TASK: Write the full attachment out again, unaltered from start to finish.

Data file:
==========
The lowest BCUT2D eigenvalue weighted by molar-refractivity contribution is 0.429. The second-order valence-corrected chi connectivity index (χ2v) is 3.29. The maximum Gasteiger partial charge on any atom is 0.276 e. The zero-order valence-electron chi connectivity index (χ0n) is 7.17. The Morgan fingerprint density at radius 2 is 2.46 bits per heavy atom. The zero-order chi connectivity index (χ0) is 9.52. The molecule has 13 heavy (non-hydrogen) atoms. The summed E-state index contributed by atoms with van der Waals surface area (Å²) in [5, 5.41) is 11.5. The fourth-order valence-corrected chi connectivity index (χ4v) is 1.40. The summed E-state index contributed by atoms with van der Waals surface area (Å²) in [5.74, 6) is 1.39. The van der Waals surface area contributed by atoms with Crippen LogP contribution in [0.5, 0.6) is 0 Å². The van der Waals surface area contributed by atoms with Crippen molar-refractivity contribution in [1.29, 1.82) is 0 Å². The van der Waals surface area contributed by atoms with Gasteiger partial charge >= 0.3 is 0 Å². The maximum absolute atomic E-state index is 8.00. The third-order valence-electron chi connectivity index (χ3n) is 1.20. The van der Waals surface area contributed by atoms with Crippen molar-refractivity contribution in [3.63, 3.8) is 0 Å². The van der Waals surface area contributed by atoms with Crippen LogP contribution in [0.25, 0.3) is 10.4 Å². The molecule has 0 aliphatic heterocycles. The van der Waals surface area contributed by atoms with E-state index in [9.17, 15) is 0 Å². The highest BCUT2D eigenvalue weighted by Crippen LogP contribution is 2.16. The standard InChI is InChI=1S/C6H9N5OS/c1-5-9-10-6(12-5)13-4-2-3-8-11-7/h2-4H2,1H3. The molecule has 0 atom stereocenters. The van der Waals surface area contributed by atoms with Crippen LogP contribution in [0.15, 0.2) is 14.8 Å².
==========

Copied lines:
The lowest BCUT2D eigenvalue weighted by molar-refractivity contribution is 0.429. The second-order valence-corrected chi connectivity index (χ2v) is 3.29. The maximum Gasteiger partial charge on any atom is 0.276 e. The zero-order valence-electron chi connectivity index (χ0n) is 7.17. The Morgan fingerprint density at radius 2 is 2.46 bits per heavy atom. The zero-order chi connectivity index (χ0) is 9.52. The molecule has 13 heavy (non-hydrogen) atoms. The summed E-state index contributed by atoms with van der Waals surface area (Å²) in [5, 5.41) is 11.5. The fourth-order valence-corrected chi connectivity index (χ4v) is 1.40. The summed E-state index contributed by atoms with van der Waals surface area (Å²) in [5.74, 6) is 1.39. The van der Waals surface area contributed by atoms with Crippen LogP contribution in [0.5, 0.6) is 0 Å². The van der Waals surface area contributed by atoms with Crippen molar-refractivity contribution in [1.29, 1.82) is 0 Å². The van der Waals surface area contributed by atoms with Gasteiger partial charge >= 0.3 is 0 Å². The maximum absolute atomic E-state index is 8.00. The third-order valence-electron chi connectivity index (χ3n) is 1.20. The van der Waals surface area contributed by atoms with Crippen molar-refractivity contribution in [3.63, 3.8) is 0 Å². The van der Waals surface area contributed by atoms with Crippen LogP contribution in [0.25, 0.3) is 10.4 Å². The molecule has 0 aliphatic heterocycles. The van der Waals surface area contributed by atoms with E-state index in [9.17, 15) is 0 Å². The highest BCUT2D eigenvalue weighted by Crippen LogP contribution is 2.16. The standard InChI is InChI=1S/C6H9N5OS/c1-5-9-10-6(12-5)13-4-2-3-8-11-7/h2-4H2,1H3. The molecule has 0 atom stereocenters. The van der Waals surface area contributed by atoms with Crippen LogP contribution in [0.15, 0.2) is 14.8 Å².